In Part one of his article Phil Mitchinson looked at the world situation
and how this affects Britain. In this second part he looks at the devastation of British
manufacturing over a period of decades as shown by the investment and output figures
he provides. He goes on to chart the degeneration of the British
ruling class, from its far-sighted predecessors to the current degenerates
who can't see past their bank balances. This reflects itself in the present mess
the Tory party finds itself in.
The 2003 Labour Party Conference meets at a critical moment. After six years of Labour government nothing has been solved for the majority of working people who look to Labour to tackle the problems they face. Phil Mitchinson analyses the situation. This article was also published in the latest issue of the British Socialist Appeal.
George Galloway, the Labour MP for Glasgow Kelvin, was yesterday expelled from the Labour Party by the three-member National Constitutional Committee, which is in reality a kangaroo court designed to simply rubber stamp whatever Blair wants. George Galloway took a clear stand against the war in Iraq. This is the reason why he was expelled. They had tried to remove him on the basis of falsified documents “found in Iraq”. As they were not able to remove him with these, they decided another road.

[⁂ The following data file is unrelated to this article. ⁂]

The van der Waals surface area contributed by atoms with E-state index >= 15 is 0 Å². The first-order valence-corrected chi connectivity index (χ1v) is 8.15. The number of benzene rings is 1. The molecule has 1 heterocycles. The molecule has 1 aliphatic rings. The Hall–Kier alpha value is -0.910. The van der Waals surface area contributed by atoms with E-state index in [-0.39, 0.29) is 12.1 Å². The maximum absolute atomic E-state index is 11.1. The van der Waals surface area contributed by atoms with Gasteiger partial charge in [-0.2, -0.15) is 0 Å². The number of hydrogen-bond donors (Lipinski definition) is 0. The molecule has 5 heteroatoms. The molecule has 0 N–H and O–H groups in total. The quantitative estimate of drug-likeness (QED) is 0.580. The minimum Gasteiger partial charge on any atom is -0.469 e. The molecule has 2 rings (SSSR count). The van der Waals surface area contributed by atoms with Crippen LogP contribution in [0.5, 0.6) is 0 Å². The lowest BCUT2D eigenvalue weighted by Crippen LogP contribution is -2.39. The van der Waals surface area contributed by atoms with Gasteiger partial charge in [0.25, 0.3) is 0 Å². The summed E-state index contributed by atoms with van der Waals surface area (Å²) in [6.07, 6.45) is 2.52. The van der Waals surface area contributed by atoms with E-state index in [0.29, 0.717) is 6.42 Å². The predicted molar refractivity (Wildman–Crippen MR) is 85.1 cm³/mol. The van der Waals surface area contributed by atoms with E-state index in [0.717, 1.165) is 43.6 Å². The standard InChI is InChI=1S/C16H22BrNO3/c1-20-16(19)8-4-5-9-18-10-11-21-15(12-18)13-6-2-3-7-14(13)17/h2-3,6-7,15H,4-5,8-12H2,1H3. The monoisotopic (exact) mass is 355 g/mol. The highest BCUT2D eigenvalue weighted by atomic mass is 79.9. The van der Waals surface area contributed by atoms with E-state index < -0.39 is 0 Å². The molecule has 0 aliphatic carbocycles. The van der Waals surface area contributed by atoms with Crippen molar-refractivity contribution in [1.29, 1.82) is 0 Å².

A recent interview in the British newspaper, The Times, with a Swiss
rail manager underlines the disastrous effects of privatisation on the
British rail system. He points out that “You have to have a central
command and control”. Blair should listen.
This month marks the 80th anniversary of the death of John Maclean.
Maclean was an outstanding figure. He was Britain's most famous Marxist
propagandist and revolutionary organiser. At great personal cost, he
hailed the Bolshevik Revolution and fought hard to promote the world
socialist revolution. The following article gives a glimpse of his
life, commitment and contribution to the workers' movement.
John Maclean was undoubtedly a class fighter and Marxist, but he made one important mistake, and that was to succumb to the idea that a socialist revolution would be possible in Scotland, separate from the rest of Britain. Ted Grant briefly comments on why this was.